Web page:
Pharmacokinetics of Promethazine Hydrochloride After Administration of Rectal Suppositories and Oral Syrup to Healthy Subjects

Laura C. Strenkoski-Nix, James Ermer, Sheryl Decleene, William Cevallos, and Philip R. Mayer


Am J Health Syst Pharm. 2000;57(16) 

In This Article


Thirty-seven subjects were enrolled, and 36 of them completed the study. After enrollment and completion of study period 1 (treatment D, 50 mg [10 mL] of promethazine oral syrup), one subject was withdrawn from the study because of violation of study protocol. There were 18 female and 18 male subjects; 3 were black, 13 were Hispanic, and 20 were white. The mean ± S.D. age was 30 ± 8.2 years, and the mean ± S.D. weight was 69 ± 11 kg.

Figure 1 shows individual and mean plasma promethazine concentration- versus-time curves for all four treatments. For direct comparison, mean plasma promethazine concentrations for the four treatments are shown in Figure 2. More than 90% of the subjects had measurable plasma promethazine concentrations at 48 hours. In addition, a number of subjects in each treatment group had measurable promethazine concentrations at time zero (carry-over from the previous dose), ranging from 0.05 to 1.3 ng/mL. The mean percent AUC0- accounted for by predose concentrations was 2% for treatments A, B, and C and 0.3% for treatment D.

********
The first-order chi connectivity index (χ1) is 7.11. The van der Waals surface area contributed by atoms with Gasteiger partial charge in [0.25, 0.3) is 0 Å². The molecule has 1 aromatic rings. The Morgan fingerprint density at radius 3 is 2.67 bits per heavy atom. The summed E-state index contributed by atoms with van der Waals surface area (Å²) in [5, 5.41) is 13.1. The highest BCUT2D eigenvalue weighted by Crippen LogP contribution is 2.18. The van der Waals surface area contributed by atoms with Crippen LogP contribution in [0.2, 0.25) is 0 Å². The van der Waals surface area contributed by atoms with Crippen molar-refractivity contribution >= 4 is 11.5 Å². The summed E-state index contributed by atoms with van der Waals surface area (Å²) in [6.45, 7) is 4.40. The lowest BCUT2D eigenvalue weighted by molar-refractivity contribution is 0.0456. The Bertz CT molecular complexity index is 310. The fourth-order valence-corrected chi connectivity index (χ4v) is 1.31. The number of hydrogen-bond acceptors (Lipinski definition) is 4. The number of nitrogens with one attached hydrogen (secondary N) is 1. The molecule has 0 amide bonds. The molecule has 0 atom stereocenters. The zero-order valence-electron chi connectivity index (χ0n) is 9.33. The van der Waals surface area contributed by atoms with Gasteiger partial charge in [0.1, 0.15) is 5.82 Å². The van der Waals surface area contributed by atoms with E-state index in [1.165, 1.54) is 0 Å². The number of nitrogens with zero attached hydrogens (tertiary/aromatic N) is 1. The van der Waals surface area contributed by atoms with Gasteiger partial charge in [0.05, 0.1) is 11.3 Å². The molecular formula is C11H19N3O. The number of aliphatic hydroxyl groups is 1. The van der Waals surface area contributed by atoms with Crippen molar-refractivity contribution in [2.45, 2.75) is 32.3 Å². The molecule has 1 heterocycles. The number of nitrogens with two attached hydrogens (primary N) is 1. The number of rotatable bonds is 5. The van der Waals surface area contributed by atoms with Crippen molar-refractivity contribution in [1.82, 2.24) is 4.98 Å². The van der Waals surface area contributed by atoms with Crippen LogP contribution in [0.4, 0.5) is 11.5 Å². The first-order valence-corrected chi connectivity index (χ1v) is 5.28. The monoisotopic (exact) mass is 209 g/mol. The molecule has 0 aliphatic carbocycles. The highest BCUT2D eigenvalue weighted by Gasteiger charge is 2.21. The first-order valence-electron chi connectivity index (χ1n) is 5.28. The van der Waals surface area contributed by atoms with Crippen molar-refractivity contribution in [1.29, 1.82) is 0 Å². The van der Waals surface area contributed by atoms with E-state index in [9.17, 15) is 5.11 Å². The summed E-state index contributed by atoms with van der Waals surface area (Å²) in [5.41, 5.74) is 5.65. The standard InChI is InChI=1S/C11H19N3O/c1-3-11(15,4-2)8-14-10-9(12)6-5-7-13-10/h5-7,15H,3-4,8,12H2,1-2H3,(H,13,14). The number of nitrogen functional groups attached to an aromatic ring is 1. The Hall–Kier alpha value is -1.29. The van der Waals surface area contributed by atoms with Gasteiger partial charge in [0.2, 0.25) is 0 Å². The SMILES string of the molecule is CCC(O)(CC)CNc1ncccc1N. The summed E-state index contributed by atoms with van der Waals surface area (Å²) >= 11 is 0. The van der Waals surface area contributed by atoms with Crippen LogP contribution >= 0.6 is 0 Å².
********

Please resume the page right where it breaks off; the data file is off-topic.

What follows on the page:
Promethazine concentration-versus-time curves for two 12.5-mg promethazine suppositories (A), one 25-mg promethazine suppository (B), one 50-mg promethazine suppository (C), and 50 mg (10 mL) of promethazine oral syrup (D). Dashed lines represent individual curves, and solid lines represent mean curves.

Mean promethazine concentration-versus-time curves for two 12.5-mg promethazine suppositories (diamonds), one 25-mg promethazine suppository (open circles), one 50-mg promethazine suppository (squares), and 50 mg (10 mL) of promethazine oral syrup (closed circles).

Pharmacokinetic findings for the treatments are summarized in Table 1. The absorption of promethazine was quite variable for all four formulations, although there was less variability with the syrup. On average, promethazine was absorbed more rapidly and reached a higher Cmax after oral administration than after rectal administration. After the 50- mg oral dose, Cmax ranged from 6.4 to 54 ng/mL. Cmax was significantly lower for the 50-mg suppository (range, 1.0-34 ng/mL) than for the oral syrup. After syrup administration, tmaxoccurred significantly earlier (mean, 4.4 hours) than after suppository administration (mean, 6.7-8.6 hours). There were no significant differences between two 12.5-mg suppositories and one 25-mg suppository with respect to AUC. AUC0- was comparable between the 50-mg suppository and the syrup. Elimination profiles were similar for the four treatments (mean t1/2, 16-19 hours), and there was no significant difference in t1/2. Mean CL/F and V/F were similar for the three suppository treatments (13-15 L/hr/kg and 270-274 L/kg, respectively); values for these variables were lower with the oral formulation (CL/F = 4 L/hr/kg and V/F = 98 L/ kg), probably because of higher bioavailability.